Oracle enhances its desktop virtualization offering

The company claims that Oracle Secure Global Desktop supports the broadest range of applications, including Web-based applications and standard Windows, Linux, UNIX, System i and System z applications. Is it worth considering? Yes, if you use Oracle products.
Written by Dan Kusnetzky, Contributor on

Oracle just launched Oracle Global Secure Desktop 4.7. It is a desktop virtualization product based upon Oracle's Oracle VM, access virtualization and application virtualization technology. It is designed to offer Oracle's customers Web-based access to their Windows, Linux, UNIX, and both IBM System i and System z applications. This approach allows applications and data to be safely tucked away in the customer's datacenter, reduces the cost and complexity of desktop system management, and, Oracle hope's, will beat out similar product offerings from Citrix, Microsoft and VMware.

What is desktop virtualization?

Although I've run though this examination before, Oracle's Global Secure Desktop launch suggests that it would be good time to consider desktop virtualization once again. Desktop virtualization, as a catch phrase, means different things to different suppliers. For the most part, desktop virtualization is the use of one or more of four different virtualization technologies to create an artificial desktop computing environment. If we examine offerings coming from Citrix, Microsoft and VMware, all of the following technologies are included.

The four virtualization technologies in use include:

  • Access Virtualization — hardware and software technology that allows nearly any device to access any application without either having to know too much about the other. The application sees a device it’s used to working with. The device sees an application it knows how to display. In some cases, special purpose hardware is used on each side of the network connection to increase performance, allow many users to share a single client system or allow a single individual to see multiple displays.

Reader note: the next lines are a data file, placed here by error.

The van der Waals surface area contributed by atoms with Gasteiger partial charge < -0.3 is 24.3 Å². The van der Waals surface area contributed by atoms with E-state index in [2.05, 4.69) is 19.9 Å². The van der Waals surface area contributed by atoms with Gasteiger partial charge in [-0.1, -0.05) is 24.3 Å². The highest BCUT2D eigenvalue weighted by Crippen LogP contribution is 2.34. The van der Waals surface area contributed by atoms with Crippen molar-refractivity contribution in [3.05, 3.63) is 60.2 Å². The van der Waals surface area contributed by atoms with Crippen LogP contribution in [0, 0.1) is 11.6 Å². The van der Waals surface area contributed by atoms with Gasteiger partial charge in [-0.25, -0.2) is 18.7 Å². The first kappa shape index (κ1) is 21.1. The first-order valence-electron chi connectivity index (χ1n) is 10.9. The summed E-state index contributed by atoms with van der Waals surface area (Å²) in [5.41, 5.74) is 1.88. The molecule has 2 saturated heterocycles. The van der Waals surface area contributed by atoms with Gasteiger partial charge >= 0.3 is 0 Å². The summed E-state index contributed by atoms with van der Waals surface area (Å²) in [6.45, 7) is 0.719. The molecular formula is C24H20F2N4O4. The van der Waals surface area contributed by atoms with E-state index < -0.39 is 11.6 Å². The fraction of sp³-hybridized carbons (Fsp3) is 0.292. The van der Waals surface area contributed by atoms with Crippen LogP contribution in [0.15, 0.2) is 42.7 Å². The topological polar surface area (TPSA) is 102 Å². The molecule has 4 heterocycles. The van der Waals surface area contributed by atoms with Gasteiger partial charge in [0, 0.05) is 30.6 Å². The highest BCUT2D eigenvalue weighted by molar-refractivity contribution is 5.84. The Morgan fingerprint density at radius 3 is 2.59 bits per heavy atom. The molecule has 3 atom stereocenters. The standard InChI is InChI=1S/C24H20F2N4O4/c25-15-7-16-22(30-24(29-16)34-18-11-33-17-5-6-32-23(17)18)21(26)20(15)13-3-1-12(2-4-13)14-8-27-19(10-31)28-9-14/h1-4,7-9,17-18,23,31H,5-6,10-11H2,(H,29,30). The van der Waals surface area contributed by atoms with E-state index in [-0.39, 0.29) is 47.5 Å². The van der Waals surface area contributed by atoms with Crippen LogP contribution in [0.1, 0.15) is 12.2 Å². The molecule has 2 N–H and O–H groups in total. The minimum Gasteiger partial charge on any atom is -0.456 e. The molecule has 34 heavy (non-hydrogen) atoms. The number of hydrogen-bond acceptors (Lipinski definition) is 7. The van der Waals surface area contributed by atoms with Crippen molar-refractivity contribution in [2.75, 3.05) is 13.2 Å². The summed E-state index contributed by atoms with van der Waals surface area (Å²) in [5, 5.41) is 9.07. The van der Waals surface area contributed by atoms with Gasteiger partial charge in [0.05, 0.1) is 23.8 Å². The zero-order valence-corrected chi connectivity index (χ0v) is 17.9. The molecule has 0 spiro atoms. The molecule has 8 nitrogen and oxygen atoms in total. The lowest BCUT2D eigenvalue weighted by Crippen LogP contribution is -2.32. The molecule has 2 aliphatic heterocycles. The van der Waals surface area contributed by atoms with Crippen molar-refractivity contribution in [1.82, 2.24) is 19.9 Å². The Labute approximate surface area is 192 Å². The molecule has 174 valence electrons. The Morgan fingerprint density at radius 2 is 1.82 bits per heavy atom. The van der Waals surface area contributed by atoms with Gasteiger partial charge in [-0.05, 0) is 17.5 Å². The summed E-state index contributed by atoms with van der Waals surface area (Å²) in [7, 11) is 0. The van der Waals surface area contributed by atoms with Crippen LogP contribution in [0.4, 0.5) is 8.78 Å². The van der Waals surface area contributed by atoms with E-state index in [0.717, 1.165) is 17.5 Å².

• Application Virtualization — software technology allowing applications to run on many different operating systems and hardware platforms. This usually means that the application has been written to use an application framework. It also means that applications running on the same system that do not use this framework do not get the benefits of application virtualization. More advanced forms of this technology offer the ability to restart an application in case of a failure, start another instance of an application if the application is not meeting service level objectives, or provide workload balancing among multiple instances of an application to archive high levels of scalability. Some really sophisticated approaches to application virtualization can do this magical feat without requiring that the application be re-architected or rewritten using some special application framework.